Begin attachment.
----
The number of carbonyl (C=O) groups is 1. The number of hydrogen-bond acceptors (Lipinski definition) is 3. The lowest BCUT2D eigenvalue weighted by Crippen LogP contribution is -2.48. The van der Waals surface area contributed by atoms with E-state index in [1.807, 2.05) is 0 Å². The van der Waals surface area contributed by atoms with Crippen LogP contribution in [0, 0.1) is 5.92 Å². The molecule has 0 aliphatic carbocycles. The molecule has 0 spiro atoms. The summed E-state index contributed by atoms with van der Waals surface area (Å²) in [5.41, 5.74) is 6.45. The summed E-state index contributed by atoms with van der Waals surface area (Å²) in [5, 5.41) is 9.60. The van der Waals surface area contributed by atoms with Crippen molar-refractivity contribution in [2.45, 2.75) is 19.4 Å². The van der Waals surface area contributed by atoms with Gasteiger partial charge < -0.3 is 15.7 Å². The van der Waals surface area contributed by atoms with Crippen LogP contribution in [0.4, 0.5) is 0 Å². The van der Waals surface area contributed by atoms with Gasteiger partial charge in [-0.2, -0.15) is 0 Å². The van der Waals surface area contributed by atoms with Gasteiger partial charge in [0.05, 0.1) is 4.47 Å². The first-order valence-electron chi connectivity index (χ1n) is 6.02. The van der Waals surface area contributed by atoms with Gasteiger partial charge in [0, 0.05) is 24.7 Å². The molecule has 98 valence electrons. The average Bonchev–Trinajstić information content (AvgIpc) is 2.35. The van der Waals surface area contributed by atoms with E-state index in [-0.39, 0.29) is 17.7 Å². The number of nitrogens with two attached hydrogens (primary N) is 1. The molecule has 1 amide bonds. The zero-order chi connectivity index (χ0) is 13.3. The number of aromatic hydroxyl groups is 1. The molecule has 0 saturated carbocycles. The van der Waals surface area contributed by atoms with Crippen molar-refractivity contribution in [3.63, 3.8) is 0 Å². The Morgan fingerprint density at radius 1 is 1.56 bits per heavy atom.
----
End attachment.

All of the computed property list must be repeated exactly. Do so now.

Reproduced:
The number of carbonyl (C=O) groups is 1. The number of hydrogen-bond acceptors (Lipinski definition) is 3. The lowest BCUT2D eigenvalue weighted by Crippen LogP contribution is -2.48. The van der Waals surface area contributed by atoms with E-state index in [1.807, 2.05) is 0 Å². The van der Waals surface area contributed by atoms with Crippen LogP contribution in [0, 0.1) is 5.92 Å². The molecule has 0 aliphatic carbocycles. The molecule has 0 spiro atoms. The summed E-state index contributed by atoms with van der Waals surface area (Å²) in [5.41, 5.74) is 6.45. The summed E-state index contributed by atoms with van der Waals surface area (Å²) in [5, 5.41) is 9.60. The van der Waals surface area contributed by atoms with Crippen molar-refractivity contribution in [2.45, 2.75) is 19.4 Å². The van der Waals surface area contributed by atoms with Gasteiger partial charge < -0.3 is 15.7 Å². The van der Waals surface area contributed by atoms with Crippen LogP contribution in [0.4, 0.5) is 0 Å². The van der Waals surface area contributed by atoms with Gasteiger partial charge in [-0.2, -0.15) is 0 Å². The van der Waals surface area contributed by atoms with Gasteiger partial charge in [0.05, 0.1) is 4.47 Å². The first-order valence-electron chi connectivity index (χ1n) is 6.02. The van der Waals surface area contributed by atoms with Gasteiger partial charge in [0, 0.05) is 24.7 Å². The molecule has 98 valence electrons. The average Bonchev–Trinajstić information content (AvgIpc) is 2.35. The van der Waals surface area contributed by atoms with E-state index in [-0.39, 0.29) is 17.7 Å². The number of nitrogens with two attached hydrogens (primary N) is 1. The molecule has 1 amide bonds. The zero-order chi connectivity index (χ0) is 13.3. The number of aromatic hydroxyl groups is 1. The molecule has 0 saturated carbocycles. The van der Waals surface area contributed by atoms with Crippen molar-refractivity contribution in [3.63, 3.8) is 0 Å². The Morgan fingerprint density at radius 1 is 1.56 bits per heavy atom.